Before there were Wimmin’s dances in the 1970s in the Valley, there were turn-of-the-century “Freshman Frolics” at Smith College, as elucidated here by Smith alumni Stacy Braverman, who was a student when she wrote this piece for the original chapbook. The Freshman Frolics ended in 1939 and it appears to me to be one of the changes incurred when the College reacted defensively to the invention and popularization of the concept of the homosexual as a perverse identity.
Crushes at Smith by Stacy Braverman
In the early days of Smith College, there was a strong tradition of “crushes” between first-year students and upperclasswomen. A 1900 article entitled “Unwritten Laws at Smith” details the rules: First-years were expected to have older crushes, and run errands for, bring flowers to, and compliment them at every opportunity. Rumors spread with great velocity about who had a crush on whom.
From approximately 1890 to 1915, the Freshman Frolic, which had been held since 1879, became centered on the crush relationship. Older students would invite first-years to the dance, and serve as their escorts for the evening. They serenaded their guests, presented them to the student body, and danced with them. After the dance, students ate dessert in their escorts’ bedrooms and then rushed home for their 10pm curfews. By the 1920s, parents began attending the Frolic and the crush aspect disappeared. The Frolic itself ended in 1932.
While having a crush was an important part of a Smith student’s first year, it was not expected to become a truly romantic relationship in the modern sense. Nonetheless, the crush was disdained by many outside of Smith. A 1904 article in the Smith College Monthly depicted a typical student’s first trip home from Smith. When she told her aunt about her crush, her aunt described Smith College life as “unnatural.”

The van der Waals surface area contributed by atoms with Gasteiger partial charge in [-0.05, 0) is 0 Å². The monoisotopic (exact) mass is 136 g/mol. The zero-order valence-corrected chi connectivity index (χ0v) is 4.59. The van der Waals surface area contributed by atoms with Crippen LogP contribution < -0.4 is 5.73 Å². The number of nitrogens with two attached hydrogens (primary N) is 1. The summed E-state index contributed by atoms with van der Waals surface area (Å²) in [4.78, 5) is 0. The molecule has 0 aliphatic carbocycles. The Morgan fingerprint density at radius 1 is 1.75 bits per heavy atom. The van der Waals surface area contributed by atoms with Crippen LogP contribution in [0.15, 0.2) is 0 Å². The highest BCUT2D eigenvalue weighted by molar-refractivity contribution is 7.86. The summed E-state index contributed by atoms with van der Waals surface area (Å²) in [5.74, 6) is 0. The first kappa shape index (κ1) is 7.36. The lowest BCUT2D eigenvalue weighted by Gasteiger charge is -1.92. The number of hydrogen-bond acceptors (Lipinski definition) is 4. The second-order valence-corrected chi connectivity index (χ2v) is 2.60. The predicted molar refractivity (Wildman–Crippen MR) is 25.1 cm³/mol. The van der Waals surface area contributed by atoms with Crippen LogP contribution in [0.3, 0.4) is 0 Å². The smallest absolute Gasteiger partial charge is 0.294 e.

__ Braverman, Stacy. 2004. One of a series of pieces on Smith College’s LGBTQ history written for this project when it was to be a chapbook published for Northampton’s birthday. Stacy was the archivist for the SC LGBTQ group and with another student is responsible for preserving and making available a collection of material from that group.
__Graphic in Crush folder at College Archives (in the Magic File). Pamphlet called “The Babies’ Own Journal” page 4, “The Lady from the Lodge.” Humorous magazine produced by the Class of 1908, describing crush customs. Courtesy Sophia Smith Collection, Smith College, Northampton MA.